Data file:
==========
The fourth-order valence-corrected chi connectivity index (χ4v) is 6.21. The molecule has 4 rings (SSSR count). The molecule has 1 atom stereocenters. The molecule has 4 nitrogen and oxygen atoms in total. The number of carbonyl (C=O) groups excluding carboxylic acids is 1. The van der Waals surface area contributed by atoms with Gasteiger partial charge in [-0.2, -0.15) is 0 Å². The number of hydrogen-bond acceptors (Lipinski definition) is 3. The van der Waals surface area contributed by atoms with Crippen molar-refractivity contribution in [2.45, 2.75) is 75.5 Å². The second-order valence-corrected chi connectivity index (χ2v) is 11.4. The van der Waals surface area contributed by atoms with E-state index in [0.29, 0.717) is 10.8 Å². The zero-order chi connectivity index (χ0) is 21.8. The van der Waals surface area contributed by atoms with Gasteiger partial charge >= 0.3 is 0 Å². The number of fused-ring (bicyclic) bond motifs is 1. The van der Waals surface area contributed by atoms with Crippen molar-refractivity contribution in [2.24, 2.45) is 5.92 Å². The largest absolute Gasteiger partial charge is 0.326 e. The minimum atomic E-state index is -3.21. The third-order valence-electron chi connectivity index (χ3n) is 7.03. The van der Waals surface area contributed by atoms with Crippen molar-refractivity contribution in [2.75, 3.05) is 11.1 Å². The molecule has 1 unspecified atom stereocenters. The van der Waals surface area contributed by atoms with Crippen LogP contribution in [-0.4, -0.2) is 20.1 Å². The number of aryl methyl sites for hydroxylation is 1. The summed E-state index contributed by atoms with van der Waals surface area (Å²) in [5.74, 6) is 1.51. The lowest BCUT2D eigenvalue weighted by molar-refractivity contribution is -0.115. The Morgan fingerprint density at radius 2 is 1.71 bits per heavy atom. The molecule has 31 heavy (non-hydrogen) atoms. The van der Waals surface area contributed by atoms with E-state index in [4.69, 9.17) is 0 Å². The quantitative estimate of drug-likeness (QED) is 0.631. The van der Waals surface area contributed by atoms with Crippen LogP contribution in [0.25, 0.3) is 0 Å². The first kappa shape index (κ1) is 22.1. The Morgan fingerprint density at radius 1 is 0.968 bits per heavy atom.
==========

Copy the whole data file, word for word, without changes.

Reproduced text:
The fourth-order valence-corrected chi connectivity index (χ4v) is 6.21. The molecule has 4 rings (SSSR count). The molecule has 1 atom stereocenters. The molecule has 4 nitrogen and oxygen atoms in total. The number of carbonyl (C=O) groups excluding carboxylic acids is 1. The van der Waals surface area contributed by atoms with Gasteiger partial charge in [-0.2, -0.15) is 0 Å². The number of hydrogen-bond acceptors (Lipinski definition) is 3. The van der Waals surface area contributed by atoms with Crippen molar-refractivity contribution in [2.45, 2.75) is 75.5 Å². The second-order valence-corrected chi connectivity index (χ2v) is 11.4. The van der Waals surface area contributed by atoms with E-state index in [0.29, 0.717) is 10.8 Å². The zero-order chi connectivity index (χ0) is 21.8. The van der Waals surface area contributed by atoms with Gasteiger partial charge >= 0.3 is 0 Å². The number of fused-ring (bicyclic) bond motifs is 1. The van der Waals surface area contributed by atoms with Crippen molar-refractivity contribution in [2.24, 2.45) is 5.92 Å². The largest absolute Gasteiger partial charge is 0.326 e. The minimum atomic E-state index is -3.21. The third-order valence-electron chi connectivity index (χ3n) is 7.03. The van der Waals surface area contributed by atoms with Crippen molar-refractivity contribution in [2.75, 3.05) is 11.1 Å². The molecule has 1 unspecified atom stereocenters. The van der Waals surface area contributed by atoms with Crippen LogP contribution in [-0.4, -0.2) is 20.1 Å². The number of aryl methyl sites for hydroxylation is 1. The summed E-state index contributed by atoms with van der Waals surface area (Å²) in [5.74, 6) is 1.51. The lowest BCUT2D eigenvalue weighted by molar-refractivity contribution is -0.115. The Morgan fingerprint density at radius 2 is 1.71 bits per heavy atom. The molecule has 31 heavy (non-hydrogen) atoms. The van der Waals surface area contributed by atoms with E-state index in [4.69, 9.17) is 0 Å². The quantitative estimate of drug-likeness (QED) is 0.631. The van der Waals surface area contributed by atoms with Crippen LogP contribution in [0.25, 0.3) is 0 Å². The first kappa shape index (κ1) is 22.1. The Morgan fingerprint density at radius 1 is 0.968 bits per heavy atom.